- Oil major CEOs have raked in millions in compensation last year due to soaring energy prices.
- Capital Monitor’s analysis shows household names such as BP are ramping up their ESG-linked executive pay, but emissions reductions targets are a small proportion of the overall make-up.
- Just one of the four oil majors assessed link both their long-term incentive plans and annual bonuses to Scope 3 emissions.
Attaching ESG-linked targets to executive pay is an increasingly common phenomenon, and today, almost four in ten FTSE 100 companies incorporate ESG factors designed to influence how a CEO behaves, according to fresh research conducted by PwC.
Of those companies, typically around 15% of the bonus pool will be linked to at least one of the three letters of ESG. Social remuneration targets are by far the most common (32%), while 11% recognise governance and 10% incorporate some environmental component.
As Capital Monitor’s research on the subject has shown, 25% of the world’s 100 largest banks by assets link CEO compensation to at least one environmental target. Capital Monitor holds that linking executive pay to ESG targets can be a powerful tool for accelerating progress on the UN Sustainable Development Goals.
In this vein, we were curious to see how the CEOs of four of some of the largest oil majors in Europe and the US were incentivised to bring about positive environmental change. There is clear evidence that ESG plays a meaningful role in how an oil exec is motivated, but the finer details reveal metrics that lack in aspiration and scope, as is often the case for companies in other sectors too.
With energy prices skyrocketing, and oil and gas company profits soaring, Capital Monitor's analysis of the CEOs’ most recent pay packages reveals the four were compensated upwards of €28m a year in aggregate.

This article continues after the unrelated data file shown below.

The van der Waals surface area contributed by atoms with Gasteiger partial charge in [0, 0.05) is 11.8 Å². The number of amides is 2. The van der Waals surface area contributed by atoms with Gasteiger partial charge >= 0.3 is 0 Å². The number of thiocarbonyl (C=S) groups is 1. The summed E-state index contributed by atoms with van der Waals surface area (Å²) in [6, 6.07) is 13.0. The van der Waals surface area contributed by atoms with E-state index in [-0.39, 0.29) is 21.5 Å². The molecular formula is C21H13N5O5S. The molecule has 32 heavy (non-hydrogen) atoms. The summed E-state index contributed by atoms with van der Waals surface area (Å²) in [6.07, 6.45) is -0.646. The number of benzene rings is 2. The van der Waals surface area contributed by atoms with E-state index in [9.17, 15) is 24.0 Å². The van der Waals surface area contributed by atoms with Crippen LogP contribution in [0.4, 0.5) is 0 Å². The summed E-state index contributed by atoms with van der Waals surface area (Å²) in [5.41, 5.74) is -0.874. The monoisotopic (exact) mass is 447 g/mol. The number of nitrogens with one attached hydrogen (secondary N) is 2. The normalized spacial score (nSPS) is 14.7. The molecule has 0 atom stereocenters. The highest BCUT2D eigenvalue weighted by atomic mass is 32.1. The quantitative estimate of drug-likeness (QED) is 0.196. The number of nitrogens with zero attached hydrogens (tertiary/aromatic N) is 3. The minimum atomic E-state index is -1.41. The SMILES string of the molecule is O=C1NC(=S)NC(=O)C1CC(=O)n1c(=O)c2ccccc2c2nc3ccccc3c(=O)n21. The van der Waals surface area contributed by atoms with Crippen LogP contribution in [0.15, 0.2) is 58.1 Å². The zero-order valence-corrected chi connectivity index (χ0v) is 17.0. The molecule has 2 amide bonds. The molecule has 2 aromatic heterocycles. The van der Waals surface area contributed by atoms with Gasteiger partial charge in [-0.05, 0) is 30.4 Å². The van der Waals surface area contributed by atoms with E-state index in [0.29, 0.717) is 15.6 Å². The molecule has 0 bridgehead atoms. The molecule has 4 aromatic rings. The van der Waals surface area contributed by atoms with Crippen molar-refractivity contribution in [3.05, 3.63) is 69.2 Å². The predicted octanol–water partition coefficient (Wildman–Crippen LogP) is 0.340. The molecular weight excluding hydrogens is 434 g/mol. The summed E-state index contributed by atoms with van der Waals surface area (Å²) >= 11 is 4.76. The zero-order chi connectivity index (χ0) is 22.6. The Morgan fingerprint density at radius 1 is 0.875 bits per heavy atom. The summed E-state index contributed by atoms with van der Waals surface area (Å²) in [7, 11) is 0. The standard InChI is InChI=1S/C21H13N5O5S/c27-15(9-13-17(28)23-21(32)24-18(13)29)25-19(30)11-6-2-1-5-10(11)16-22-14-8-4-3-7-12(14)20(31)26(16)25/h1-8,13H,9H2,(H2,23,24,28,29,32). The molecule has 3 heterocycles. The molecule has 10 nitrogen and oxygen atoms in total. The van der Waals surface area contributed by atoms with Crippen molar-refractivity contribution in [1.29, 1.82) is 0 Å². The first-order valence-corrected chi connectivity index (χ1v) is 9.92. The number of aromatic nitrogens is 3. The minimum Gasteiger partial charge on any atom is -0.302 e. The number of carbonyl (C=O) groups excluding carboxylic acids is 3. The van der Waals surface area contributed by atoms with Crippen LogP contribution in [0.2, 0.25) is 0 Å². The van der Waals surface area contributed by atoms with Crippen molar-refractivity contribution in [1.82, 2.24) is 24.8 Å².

The CEOs’ base salary on average makes up just 16% of total pay, with the rest coming from either long-term incentive awards or annual bonuses, the majority of which is based on financials.
Focusing on these four companies, it’s clear that each has been ramping up the ESG share of their annual bonus targets since 2019. In Shell’s case it has been since 2018. It was the first oil major to make the jump.
Annual bonuses for oil majors
Breaking down their overall bonuses into ESG target weightings as of their latest reports, in 2022 Shell aligns 15% of annual targets to "progress in the energy transition". This is broken down into three equally weighted (5% each) parts: selling low-carbon products, absolute emissions reduction, and “partnering to decarbonise”. The latter is measured by the number of Shell-linked electric vehicle charging points there are.
BP aligns 15% of targets specifically to emissions reduction, according to its 2021 annual report. Chevron weighted 3.3% for emissions management out of a total of 10% dedicated to the energy transition, according to its 2021 annual report. TotalEnergies has a total weighting of 28% of the overall CEO bonus for ESG targets. This includes 5.56% apportioned to emissions reduction.
In terms of long-term incentive plans (LTIPs), there is a larger variation in how the four CEOs receive ESG payouts.
Nearly a third of BP’s LTIP (26.6%) is weighted towards general environmental targets and classed under “strategic progress”. This is defined as delivering a hydrocarbons business and a track record in low-carbon energy.
TotalEnergies’ CEO receives 15% of his LTIP from performance on Scope 1 and 2 emissions reductions (direct emissions and those generated indirectly by the likes of electricity, heating and cooling), and an additional 15% on Scope 3 emissions reductions (emissions connected with a company but outside its direct control).